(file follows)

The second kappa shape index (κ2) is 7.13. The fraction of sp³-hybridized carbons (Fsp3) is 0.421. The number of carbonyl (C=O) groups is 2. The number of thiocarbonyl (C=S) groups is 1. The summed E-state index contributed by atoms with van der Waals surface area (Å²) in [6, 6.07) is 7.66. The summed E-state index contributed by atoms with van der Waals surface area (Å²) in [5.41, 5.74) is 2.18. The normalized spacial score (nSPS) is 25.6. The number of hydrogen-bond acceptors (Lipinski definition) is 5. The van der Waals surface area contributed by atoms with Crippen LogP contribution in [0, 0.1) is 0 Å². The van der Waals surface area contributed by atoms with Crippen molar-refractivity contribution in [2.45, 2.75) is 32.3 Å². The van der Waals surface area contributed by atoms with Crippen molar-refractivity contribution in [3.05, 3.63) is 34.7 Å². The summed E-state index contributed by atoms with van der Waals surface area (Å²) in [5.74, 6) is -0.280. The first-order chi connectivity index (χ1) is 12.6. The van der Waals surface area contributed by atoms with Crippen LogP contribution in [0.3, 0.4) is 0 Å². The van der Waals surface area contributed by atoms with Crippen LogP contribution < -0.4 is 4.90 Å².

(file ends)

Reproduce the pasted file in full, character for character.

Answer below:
The second kappa shape index (κ2) is 7.13. The fraction of sp³-hybridized carbons (Fsp3) is 0.421. The number of carbonyl (C=O) groups is 2. The number of thiocarbonyl (C=S) groups is 1. The summed E-state index contributed by atoms with van der Waals surface area (Å²) in [6, 6.07) is 7.66. The summed E-state index contributed by atoms with van der Waals surface area (Å²) in [5.41, 5.74) is 2.18. The normalized spacial score (nSPS) is 25.6. The number of hydrogen-bond acceptors (Lipinski definition) is 5. The van der Waals surface area contributed by atoms with Crippen LogP contribution in [0, 0.1) is 0 Å². The van der Waals surface area contributed by atoms with Crippen molar-refractivity contribution in [2.45, 2.75) is 32.3 Å². The van der Waals surface area contributed by atoms with Crippen molar-refractivity contribution in [3.05, 3.63) is 34.7 Å². The summed E-state index contributed by atoms with van der Waals surface area (Å²) in [5.74, 6) is -0.280. The first-order chi connectivity index (χ1) is 12.6. The van der Waals surface area contributed by atoms with Crippen LogP contribution in [0.3, 0.4) is 0 Å². The van der Waals surface area contributed by atoms with Crippen LogP contribution < -0.4 is 4.90 Å².